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ARLINGTON, Va. — All veterans with service-connected medical needs now will be able to see a doctor within 30 days of asking for an appointment, instead of having to wait the six months or more it has taken vets in the past to be seen by a doctor.

Plagued by huge backlogs, the Department of Veterans Affairs started to reduce the long waiting lists — which, at their peak in July 2002, ran some 300,000 patients long, said VA spokeswoman Laurie Tranter.

Now, service-related medical visits will be scheduled within a month of a patient’s request. If the veteran can’t been seen at his or her regular facility, the veteran will be seen by a contracted medical provider or at another VA facility, with any extra expenses incurred paid for by the VA, Tranter said.

“We’ve been really working at getting this controlled and the number of those waiting now is less than 30,000,” Tranter said.

In October 2002, the VA began the program by first securing priority access appointments, those within 30 days, for veterans with disabilities rated at 50 percent or more. For the severely disabled, the priority includes care for medical problems that are not service-connected.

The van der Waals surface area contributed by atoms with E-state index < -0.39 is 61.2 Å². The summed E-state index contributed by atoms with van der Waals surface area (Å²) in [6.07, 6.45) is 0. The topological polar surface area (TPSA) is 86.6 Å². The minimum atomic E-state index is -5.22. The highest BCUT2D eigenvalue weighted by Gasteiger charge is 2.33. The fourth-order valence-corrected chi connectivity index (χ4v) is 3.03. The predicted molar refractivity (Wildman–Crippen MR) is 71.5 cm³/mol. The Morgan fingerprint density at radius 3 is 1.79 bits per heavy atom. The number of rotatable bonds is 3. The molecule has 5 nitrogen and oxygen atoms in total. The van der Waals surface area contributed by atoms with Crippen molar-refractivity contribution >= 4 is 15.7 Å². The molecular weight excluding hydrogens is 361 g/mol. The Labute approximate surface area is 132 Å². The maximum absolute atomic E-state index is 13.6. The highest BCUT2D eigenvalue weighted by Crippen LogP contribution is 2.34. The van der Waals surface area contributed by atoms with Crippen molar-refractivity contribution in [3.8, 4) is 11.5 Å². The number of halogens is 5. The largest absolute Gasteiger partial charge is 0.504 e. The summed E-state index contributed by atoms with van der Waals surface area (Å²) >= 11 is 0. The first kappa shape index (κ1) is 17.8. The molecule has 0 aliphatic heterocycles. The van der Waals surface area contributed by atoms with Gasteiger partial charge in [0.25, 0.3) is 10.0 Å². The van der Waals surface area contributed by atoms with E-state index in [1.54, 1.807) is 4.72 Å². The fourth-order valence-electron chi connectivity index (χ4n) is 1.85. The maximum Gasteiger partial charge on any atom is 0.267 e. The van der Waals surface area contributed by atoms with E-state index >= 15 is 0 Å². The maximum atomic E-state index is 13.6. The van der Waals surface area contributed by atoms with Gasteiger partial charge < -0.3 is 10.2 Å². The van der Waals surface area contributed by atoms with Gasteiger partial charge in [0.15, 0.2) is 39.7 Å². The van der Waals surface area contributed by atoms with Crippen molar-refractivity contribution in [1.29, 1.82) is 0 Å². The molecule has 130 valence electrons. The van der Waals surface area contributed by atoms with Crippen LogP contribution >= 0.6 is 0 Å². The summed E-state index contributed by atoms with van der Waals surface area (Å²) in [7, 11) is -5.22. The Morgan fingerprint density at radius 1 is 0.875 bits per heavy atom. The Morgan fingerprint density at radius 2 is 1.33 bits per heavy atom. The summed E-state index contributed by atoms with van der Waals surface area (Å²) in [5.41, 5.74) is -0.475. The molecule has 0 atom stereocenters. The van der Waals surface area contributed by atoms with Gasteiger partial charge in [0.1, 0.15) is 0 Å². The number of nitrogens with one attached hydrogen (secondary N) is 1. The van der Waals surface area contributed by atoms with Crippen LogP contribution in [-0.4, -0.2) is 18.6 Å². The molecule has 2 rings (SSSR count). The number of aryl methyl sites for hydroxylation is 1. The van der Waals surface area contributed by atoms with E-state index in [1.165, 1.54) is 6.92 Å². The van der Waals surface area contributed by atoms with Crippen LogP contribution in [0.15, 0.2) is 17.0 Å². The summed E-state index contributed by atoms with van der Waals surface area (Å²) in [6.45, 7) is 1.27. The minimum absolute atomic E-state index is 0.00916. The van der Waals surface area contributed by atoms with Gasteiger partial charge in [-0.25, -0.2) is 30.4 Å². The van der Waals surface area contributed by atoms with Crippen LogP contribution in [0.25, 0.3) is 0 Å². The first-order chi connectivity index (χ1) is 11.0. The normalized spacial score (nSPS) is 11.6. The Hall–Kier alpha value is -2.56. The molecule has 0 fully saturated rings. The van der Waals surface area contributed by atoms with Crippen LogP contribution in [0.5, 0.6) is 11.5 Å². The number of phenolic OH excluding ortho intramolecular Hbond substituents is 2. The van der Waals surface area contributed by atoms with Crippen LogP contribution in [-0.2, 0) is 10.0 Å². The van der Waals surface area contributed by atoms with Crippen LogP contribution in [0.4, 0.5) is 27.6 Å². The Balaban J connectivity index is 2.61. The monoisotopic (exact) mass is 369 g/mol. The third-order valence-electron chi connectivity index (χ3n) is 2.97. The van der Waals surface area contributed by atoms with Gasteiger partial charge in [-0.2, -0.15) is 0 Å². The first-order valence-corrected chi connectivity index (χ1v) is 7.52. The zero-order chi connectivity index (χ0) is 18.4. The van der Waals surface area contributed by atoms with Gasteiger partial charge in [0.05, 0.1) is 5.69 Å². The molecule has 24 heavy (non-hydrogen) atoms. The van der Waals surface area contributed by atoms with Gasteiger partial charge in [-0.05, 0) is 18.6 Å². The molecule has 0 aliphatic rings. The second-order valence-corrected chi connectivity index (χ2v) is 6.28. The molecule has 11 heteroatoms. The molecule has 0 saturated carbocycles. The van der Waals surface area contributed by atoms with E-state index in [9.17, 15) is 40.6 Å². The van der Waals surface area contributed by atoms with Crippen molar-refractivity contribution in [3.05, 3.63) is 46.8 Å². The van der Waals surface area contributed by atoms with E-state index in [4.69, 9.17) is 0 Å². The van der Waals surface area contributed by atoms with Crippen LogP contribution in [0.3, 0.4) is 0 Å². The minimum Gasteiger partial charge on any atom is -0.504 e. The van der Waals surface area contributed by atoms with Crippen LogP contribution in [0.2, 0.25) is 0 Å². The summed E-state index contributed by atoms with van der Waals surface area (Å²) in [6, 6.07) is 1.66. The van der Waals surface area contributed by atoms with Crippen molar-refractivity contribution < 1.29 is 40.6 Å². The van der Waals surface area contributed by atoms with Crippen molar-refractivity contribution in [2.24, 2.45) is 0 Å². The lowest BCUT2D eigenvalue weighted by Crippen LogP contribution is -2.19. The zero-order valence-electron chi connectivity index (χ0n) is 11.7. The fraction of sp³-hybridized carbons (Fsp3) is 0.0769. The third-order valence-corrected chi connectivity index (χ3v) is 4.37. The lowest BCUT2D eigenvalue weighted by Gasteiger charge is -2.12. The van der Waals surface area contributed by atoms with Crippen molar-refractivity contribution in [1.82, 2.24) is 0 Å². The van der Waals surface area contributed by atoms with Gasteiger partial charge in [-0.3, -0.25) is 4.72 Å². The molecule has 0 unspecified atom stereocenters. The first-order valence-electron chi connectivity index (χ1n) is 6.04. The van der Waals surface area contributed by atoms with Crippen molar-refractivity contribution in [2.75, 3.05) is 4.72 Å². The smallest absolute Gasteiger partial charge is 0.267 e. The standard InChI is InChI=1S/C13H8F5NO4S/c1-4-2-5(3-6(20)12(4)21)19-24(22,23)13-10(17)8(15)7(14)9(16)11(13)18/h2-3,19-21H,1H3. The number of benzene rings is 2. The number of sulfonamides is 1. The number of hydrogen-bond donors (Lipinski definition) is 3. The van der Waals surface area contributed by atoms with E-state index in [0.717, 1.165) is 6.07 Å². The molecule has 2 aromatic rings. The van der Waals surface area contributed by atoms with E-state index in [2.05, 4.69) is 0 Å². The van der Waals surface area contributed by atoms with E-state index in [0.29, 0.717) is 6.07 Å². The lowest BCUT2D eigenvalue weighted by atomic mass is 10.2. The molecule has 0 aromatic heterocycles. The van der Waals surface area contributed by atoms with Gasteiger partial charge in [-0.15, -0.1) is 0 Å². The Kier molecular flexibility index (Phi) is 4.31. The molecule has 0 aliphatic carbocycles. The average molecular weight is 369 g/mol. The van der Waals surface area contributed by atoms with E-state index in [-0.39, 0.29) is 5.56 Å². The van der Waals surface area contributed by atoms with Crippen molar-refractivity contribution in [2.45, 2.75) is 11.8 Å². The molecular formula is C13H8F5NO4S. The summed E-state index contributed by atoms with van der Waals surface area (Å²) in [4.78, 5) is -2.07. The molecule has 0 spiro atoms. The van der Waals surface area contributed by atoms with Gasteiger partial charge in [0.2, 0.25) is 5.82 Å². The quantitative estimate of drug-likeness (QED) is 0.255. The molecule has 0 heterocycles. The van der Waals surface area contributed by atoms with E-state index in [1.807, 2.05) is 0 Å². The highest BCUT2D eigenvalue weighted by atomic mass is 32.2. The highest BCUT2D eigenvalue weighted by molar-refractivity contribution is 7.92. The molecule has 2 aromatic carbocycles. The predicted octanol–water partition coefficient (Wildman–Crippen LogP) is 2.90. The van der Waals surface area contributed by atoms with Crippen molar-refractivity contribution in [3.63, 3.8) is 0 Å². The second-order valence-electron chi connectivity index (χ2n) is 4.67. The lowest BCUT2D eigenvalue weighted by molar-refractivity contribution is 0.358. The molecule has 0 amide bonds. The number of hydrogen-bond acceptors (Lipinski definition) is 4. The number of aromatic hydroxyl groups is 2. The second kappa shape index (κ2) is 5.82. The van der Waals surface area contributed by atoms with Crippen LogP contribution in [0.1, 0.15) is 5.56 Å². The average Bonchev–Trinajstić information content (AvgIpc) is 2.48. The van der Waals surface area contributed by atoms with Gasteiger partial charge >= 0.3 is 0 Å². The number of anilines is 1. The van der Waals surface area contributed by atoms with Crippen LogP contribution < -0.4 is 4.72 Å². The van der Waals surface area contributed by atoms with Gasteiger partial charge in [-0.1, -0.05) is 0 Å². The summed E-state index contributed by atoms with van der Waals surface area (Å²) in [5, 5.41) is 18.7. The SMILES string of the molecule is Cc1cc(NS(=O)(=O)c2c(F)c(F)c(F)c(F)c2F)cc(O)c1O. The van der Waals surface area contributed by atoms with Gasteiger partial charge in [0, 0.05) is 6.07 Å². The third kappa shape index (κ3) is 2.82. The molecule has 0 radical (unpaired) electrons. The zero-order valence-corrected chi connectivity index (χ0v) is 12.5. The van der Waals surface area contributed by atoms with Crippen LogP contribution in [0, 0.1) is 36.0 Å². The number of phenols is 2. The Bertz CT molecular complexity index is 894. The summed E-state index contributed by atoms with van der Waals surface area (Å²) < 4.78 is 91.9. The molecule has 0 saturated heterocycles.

The new directive, announced late last week, covers hospitalization and outpatient care for all vets seeking service-connected care.

“Caring for veterans with service-connected medical problems is a major reason VA exists,” Secretary of Veterans Affairs Anthony Principi said in a statement. “This directive should ease the minds of veterans who no longer have to wait for health-care appointments.”

While it’s progress, the directive isn’t quite enough and skirts a bigger issue of a lack of funding given to the VA, said Robert Norton, deputy director for government relations for the Military Officers Association of America.

“We can surmise that with the growing number of injured servicemen returning from Iraq and Afghanistan, there was the need for this rule,” Norton said. “For every soldier sadly killed by a roadside bomb, there is usually any number of soldiers wounded ... and their future care is the responsibility of the VA. … [If] you’re a veteran and you need care for something related to your service, you ought to be able to get an appointment within 30 days.

“But they’re deflecting from the real issue, and that is that the VA is not fully funded to meet the growing demands of veterans,” Norton said.

That onus rests with the White House and Congress, Norton said, neither of which has adequately addressed the problem of funding.

“It’s a combination of the administration not asking for enough funding and Congress ducking the question of mandatory funding,” Norton said, meaning they enact laws but don’t allocate enough money to fully pay for their enactment.

There’s no denying the department doesn’t have all the money it needs, Tranter said.

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